There are many stories out there chronicling the Girl Scouts embrace of values that many would call out of the mainstream. Just google Girl Scout controversies and see them for yourself.
But this one in the eyes of some may be the proverbial nail in the coffin for the GSA:
In 2010, the Girl Scouts of the USA published a book called “MEdia.” The publication, designed for girls in grades six through eight, is a guide that apparently offers insight into how young people should process and understand the media messages surrounding them.
Considering the pervasive nature of popular media, this seems like a viable tool. However, there’s a problem — the book refers young readers to Media Matters for America as one of the primary sources for debunking lies and deceit.
Under the headline, “Consider the Source,” text encourages girls to go to the George Soros-funded Media Matters for America web site to clear up any media misinformation they might encounter. It reads:
The Internet is a breeding ground for “urban legends,” which are false stories told as if true. Next time you receive a txt or e-mail about something that seems unbelievable, confirm it before you spread it.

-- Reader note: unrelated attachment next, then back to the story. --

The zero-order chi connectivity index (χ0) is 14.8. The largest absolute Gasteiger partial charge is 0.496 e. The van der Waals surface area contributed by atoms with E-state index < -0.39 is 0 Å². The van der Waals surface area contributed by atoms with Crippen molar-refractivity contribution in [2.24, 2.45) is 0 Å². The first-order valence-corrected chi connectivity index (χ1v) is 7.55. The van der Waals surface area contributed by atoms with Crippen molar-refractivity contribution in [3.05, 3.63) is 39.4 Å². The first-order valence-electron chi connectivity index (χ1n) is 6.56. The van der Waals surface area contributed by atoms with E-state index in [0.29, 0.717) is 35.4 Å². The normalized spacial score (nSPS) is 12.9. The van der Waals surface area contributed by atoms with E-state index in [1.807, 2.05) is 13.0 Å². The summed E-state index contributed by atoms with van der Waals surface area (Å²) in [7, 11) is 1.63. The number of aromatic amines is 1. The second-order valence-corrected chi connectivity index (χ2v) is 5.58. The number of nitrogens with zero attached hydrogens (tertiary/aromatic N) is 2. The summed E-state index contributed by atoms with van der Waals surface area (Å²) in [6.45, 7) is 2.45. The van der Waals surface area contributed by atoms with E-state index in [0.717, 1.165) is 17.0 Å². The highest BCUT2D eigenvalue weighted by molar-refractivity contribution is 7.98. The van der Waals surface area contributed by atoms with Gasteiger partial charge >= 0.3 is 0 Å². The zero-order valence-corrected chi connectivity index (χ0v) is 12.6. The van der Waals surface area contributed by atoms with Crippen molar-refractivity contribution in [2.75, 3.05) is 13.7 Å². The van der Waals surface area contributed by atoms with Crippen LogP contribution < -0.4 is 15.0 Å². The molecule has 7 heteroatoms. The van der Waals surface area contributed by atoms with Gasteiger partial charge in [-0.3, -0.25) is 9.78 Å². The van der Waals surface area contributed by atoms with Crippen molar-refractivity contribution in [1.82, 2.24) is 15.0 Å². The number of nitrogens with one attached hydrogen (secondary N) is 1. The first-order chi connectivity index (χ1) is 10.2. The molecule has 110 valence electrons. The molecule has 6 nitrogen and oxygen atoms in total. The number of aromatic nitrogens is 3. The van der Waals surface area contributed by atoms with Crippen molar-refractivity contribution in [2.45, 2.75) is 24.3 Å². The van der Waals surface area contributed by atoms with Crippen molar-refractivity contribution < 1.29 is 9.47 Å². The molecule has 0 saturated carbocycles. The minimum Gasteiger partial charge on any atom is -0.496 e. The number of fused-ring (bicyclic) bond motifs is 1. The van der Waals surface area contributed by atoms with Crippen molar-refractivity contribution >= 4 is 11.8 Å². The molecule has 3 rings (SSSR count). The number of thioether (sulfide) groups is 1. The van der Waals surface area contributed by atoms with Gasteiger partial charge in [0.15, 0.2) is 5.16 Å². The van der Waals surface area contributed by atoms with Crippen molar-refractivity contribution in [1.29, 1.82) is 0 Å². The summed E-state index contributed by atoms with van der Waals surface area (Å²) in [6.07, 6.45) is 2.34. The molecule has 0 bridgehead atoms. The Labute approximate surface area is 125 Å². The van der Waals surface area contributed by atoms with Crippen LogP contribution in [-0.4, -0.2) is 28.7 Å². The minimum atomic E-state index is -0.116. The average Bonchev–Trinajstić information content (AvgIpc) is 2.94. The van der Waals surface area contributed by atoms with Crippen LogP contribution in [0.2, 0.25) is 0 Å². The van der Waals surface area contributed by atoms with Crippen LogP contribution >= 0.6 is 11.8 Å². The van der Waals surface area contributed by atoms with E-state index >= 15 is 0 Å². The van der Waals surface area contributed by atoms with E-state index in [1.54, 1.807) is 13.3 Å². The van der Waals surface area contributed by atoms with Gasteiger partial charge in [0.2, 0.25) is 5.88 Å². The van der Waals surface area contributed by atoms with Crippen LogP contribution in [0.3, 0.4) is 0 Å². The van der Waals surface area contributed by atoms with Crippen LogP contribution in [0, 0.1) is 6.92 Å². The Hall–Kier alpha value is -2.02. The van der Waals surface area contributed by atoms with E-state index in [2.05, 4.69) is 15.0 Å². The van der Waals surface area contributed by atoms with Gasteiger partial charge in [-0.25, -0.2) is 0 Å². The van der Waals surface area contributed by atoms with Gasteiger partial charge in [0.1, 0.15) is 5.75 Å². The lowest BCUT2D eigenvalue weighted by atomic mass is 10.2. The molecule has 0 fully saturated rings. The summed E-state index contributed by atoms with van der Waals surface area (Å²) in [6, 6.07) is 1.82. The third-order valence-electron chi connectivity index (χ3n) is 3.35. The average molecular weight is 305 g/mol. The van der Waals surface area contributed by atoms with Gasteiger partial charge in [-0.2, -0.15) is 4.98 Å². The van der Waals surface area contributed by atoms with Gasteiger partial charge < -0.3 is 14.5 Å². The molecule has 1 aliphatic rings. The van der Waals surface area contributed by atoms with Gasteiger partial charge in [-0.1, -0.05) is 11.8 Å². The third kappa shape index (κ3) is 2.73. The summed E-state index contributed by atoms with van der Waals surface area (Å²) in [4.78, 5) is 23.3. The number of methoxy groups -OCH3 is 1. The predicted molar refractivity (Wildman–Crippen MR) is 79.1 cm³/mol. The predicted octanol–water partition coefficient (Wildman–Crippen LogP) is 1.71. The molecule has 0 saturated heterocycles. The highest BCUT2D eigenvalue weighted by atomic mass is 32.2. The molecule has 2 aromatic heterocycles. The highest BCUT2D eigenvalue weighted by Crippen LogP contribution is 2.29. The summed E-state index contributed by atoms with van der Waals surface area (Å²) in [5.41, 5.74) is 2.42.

The fact-checking site snopes.com investigates everything from urban legends to “news” articles and posts its findings. Media Matters for America (http://mediamatters.org/) gets the word out about media misinformation.
In case you missed the reference, the Girl Scouts are suggesting that the George Soros funded Media Matters for America be the go to place for combatting media misinformation.
Imagine the outcry if the Boy Scouts Handbook guided members to Rush Limbaugh or Newsbusters for guidance on media veracity… you think there’d be a bit of an outcry?
I’m thnking so.
But this story… will be ignored by your regular outlets for news and information.
Just doesn’t fit the meme.